Village Manager Paul Schofield informed members of the Wellington Village Council this week of his intent to retire at the end of his current contract. After more than 12 years at the helm of the village, Schofield will leave his post on Feb. 12, 2021.
Before the manager’s report toward the end of the Tuesday, Oct. 27 council meeting, Councilman John McGovern announced that Schofield had informed council moments just before the meeting of his decision, and that Feb. 12, 2021 would be his final day.
It will be the end of a storied career with the village. Schofield served as director of community services under Wellington’s first village manager, Charlie Lynn. Schofield was tapped to replace Lynn when he retired in 2008.
In his time leading the village, Schofield has overseen a major increase in village services and facilities, including building what is now known as Wellington Town Center, a growing collection of village facilities in the center of the community. He has also weathered a number of political storms and survived longer in his post than most municipal managers.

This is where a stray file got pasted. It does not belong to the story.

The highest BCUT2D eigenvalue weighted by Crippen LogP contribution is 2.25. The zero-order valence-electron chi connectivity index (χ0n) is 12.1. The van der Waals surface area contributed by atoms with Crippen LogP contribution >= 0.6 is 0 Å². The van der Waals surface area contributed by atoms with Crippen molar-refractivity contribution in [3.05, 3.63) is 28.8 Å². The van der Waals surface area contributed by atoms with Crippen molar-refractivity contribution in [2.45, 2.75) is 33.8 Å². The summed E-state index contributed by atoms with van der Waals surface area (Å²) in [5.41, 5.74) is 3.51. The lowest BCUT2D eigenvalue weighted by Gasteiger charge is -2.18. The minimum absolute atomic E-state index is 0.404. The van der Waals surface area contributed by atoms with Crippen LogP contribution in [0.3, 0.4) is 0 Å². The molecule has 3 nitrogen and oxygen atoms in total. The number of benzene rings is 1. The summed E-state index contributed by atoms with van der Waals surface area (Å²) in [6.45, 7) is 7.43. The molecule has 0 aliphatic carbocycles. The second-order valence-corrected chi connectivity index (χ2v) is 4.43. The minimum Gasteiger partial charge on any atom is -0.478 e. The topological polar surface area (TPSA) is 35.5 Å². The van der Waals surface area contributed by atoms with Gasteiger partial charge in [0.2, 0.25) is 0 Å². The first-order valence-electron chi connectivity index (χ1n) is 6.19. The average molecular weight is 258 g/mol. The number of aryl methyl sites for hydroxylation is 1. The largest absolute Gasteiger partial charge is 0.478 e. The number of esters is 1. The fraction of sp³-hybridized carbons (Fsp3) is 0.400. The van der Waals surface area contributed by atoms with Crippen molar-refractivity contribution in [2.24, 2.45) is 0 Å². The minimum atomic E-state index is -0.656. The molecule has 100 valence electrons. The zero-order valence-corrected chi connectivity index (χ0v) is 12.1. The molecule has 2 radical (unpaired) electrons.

Schofield agreed to a five-year extension of his contract in 2016, hinting at the time that he would likely be ready to retire when it was up in 2021. That formal decision has now been made.
In his letter to the council, Schofield thanked the village for giving him the opportunity to accomplish many programs on behalf of Wellington residents. He cited only a couple in a letter that McGovern called “uncharacteristically brief and characteristically humble.”
Mayor Anne Gerwig described trepidation about continuing without his steady hand on the helm.
“I think I was 18 years old when we first met,” she said. “Your expertise and knowledge, your professionalism has been a great asset to us.”
“I hope you are not going far, so we can still call you,” Gerwig said, only half teasing.
“You have me until Feb. 12,” said Schofield, matching her tone.
Councilman Michael Drahos and Councilman Michael Napoleone noted that they just found out about Schofield’s decision 15 minutes before the meeting when his letter was delivered.
“This is arguably the biggest moment since I’ve been on the council, and I want to collect my thoughts about how much I respect this manager. Today is one of a very big transition for this community,” Drahos said.
Napoleone agreed. “I will miss the calm with which you lead during chaos,” he said. “I hope we can appropriately honor you at a future meeting. You will be missed.”